Remember the bok choy seeds that I started back in March? Here’s what they looked like yesterday, right before I planted them in my garden bed.
I started planting my rows of brassicas — broccoli, cauliflower, Brussel sprouts, cabbage, kohlrabi, and now the bok choy — once our April night time temperatures were pretty reliably above thirty-five degrees. Now, these cabbage relatives, also sometimes called crucifers, are pretty tolerant of cool temperatures, and even hold their own well against light frosts, especially when planted, as I have done, in a somewhat protected plot of soil (I have them on the south side of my garage).
Additionally, I have covered each seedling with one of my improvised two-liter bottle cloches, which not only gives them cover from the frost, but also insects, such as the dreaded cabbage worm. As they outgrow the cloches, I will put them under floating row covers for the rest of their growing season.
Another enemy of my garden seedlings are cutworms, which gave my poor peas duress last year. As I’ve been readying the soil (I work a double row at a time), moving from east to west, I found no evidence of cutworms in that the section of the garden where my fall leaves had covered the soil. However, the section with little leaf cover seemed to have many cutworms buried in the soil. So I have begun to use additional protective measures in this area of the garden. All winter long I have been saving my empty oatmeal boxes for this very purpose. I cut each box in half, and when I use the smaller, 18-ounce boxes, the two-liter bottle cloches fit nicely over them.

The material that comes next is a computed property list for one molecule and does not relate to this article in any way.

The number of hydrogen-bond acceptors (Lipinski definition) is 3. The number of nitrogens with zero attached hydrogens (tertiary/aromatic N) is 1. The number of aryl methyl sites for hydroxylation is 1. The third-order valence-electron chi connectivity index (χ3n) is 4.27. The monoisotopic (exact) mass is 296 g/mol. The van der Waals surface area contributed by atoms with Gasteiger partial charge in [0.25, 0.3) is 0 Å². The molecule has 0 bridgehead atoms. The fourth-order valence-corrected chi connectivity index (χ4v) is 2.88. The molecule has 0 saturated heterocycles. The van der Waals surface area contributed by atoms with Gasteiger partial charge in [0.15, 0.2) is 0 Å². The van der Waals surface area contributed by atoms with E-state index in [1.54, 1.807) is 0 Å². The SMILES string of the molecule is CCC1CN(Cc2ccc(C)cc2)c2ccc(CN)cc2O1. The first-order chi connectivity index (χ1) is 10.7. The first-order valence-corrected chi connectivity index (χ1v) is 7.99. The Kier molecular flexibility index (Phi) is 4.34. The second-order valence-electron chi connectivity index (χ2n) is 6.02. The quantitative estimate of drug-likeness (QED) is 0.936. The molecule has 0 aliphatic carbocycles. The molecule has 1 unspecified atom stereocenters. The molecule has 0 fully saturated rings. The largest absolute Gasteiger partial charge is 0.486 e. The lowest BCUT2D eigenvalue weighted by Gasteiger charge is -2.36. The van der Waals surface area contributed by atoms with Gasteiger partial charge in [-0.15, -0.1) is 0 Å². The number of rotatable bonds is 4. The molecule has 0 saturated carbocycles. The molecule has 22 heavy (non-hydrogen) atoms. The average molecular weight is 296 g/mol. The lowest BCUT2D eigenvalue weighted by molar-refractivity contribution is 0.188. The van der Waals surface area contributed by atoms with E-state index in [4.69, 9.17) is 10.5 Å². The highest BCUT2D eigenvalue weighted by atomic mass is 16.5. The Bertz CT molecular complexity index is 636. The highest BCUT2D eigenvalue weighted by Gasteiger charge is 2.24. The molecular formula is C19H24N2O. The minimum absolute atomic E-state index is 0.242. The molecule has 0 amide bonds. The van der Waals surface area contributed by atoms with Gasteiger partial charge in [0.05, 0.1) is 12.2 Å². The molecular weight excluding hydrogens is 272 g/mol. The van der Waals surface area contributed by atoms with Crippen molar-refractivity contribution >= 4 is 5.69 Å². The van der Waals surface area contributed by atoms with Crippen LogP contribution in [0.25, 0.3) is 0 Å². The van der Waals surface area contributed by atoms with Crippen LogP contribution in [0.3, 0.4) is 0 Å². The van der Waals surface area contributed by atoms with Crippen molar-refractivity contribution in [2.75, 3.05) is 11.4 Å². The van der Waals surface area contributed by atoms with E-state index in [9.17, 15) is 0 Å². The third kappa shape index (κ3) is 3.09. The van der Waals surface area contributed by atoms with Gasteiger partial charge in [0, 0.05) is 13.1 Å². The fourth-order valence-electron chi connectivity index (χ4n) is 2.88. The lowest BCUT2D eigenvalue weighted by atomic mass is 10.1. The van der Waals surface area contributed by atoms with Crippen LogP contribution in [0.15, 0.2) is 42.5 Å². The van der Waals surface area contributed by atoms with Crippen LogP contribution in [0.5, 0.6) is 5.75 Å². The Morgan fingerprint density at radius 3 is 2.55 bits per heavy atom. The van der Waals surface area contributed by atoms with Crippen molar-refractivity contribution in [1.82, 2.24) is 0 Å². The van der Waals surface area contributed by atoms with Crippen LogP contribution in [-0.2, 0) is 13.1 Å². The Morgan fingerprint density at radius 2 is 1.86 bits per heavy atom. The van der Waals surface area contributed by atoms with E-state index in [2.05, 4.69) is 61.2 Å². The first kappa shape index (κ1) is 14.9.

I planted each seedling inside the protective collars offered by the oatmeal boxes, and then, covering them with the bottle-cloches, I anchored the cloches in place by submersing about an inch of the plastic beneath the soil and piling up additional soil around the outside of the bottle. There was room for all twelve of my bok choy seedlings in the double row that I prepared for them. I normally have back up seedlings, in case of some gardening disaster (such as an unexpected hard freeze), but in the case of my bok choy, I have none, which is why I saved them for planting outside last.
We had heavy rains last night, and the forecast is for rain all day today as well. My little bok choy seedlings appear quite content in their new location. And I’m grateful for a rainy day, because it means I can rest up a bit from all of the binge-gardening I’ve been doing this week.